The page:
1. I just took my first solo trip and went to Italy! I actually used this blog for a lot of recs and inspiration. I absolutely loved traveling alone and can't wait to do it again. I did get a lot of people, friends at home and strangers I met abroad, who were really surprised to find a solo female traveler. People from the US especially aren't used to it. As for eating dinner alone, my first day in Italy I was too shy/embarrassed, and when I did go, I always had a book or journal for something to look at. But my last day, I went to a very nice restaurant alone and sat there with no distractions, just enjoying the amazing food. I was totally comfortable. It was such an eye opening experience and a huge blessing to become so comfortable with just my own company. Plus, I found that when I was eating alone, people and restaurant staff were extra friendly! I had drinks paid for by people at other tables, got an extra glass of wine from a friendly waiter, and lots of extra attention!

  2. I just went on my first solo trip a few months ago to Italy. I actually used this blog as a source of inspiration and for tips. I found I loved traveling by myself and having my own timeline.

    As for eating alone, my advice is to embrace it! When I first got there, I was too embarrassed and ate sad meals in my hostels, but I realized it was a huge waste to go to a country so famous for its food and only eat hostel food. At first I was uncomfortable and always had a book or journal on me. By my last day, I was able to go to a fancy restaurant, sit alone at a table with no distractions and just enjoy my own company. Plus, I found people are much friendlier and more attentive to solo diners. I got extra attention from waiters, small plates and appetizers sent to my table, drinks paid for by nearby diners, and a whole bottle of wine when I only ordered a glass at one place in Milan.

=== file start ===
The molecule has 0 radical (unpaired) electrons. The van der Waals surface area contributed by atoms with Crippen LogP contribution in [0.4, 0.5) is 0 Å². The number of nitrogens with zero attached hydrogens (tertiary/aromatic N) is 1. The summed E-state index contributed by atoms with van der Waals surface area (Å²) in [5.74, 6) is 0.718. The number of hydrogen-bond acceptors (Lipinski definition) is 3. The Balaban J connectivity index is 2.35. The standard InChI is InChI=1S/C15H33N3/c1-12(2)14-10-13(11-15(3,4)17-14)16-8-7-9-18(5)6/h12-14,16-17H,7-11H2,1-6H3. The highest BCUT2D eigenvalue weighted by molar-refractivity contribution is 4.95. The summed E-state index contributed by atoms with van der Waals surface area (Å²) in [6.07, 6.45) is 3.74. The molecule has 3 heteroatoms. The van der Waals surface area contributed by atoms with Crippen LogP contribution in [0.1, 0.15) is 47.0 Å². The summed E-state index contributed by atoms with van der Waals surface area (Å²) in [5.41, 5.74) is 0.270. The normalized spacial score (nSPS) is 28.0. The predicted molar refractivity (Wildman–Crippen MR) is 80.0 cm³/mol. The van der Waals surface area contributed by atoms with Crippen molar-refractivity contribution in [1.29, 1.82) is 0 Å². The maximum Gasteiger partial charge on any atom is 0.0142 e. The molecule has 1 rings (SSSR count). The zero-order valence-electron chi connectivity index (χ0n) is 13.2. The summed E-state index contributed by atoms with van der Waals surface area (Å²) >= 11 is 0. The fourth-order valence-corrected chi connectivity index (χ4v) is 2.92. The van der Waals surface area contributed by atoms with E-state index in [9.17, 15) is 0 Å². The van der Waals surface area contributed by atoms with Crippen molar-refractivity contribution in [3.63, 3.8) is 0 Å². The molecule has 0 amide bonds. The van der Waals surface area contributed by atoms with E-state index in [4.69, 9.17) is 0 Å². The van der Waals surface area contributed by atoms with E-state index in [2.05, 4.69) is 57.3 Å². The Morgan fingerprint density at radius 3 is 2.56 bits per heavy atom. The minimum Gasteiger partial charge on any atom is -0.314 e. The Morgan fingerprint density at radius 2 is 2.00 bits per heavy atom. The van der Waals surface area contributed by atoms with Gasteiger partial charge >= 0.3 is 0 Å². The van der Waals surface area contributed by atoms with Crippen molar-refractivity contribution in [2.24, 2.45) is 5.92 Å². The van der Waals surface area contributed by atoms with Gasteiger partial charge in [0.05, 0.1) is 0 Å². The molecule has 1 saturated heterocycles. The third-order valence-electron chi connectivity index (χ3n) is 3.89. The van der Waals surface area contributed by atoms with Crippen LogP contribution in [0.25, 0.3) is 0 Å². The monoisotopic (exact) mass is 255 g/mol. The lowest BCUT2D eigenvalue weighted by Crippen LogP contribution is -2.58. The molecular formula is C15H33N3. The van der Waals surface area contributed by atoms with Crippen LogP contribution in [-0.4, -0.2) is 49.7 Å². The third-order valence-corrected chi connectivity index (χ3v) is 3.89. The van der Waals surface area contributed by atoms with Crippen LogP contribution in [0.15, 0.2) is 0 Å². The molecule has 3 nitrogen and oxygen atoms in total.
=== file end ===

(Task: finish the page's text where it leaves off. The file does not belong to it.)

3. This makes me so happy to hear! And yes, I find that the waiters and hosts are super friendly and chatty when I eat alone while traveling. I have really grown to love it! Welcome to the wonderful world of solo travel, but I must warn you, it is addictive.

  4. I visited Barcelona 3 years ago and I saw almost everything I wanted. This year I'll go again but these time with friends and while talking to them about the trip I found none of them wanted to see the things I saw before. What a relief I went alone the first time and didn't leave thinking I missed something of the experience!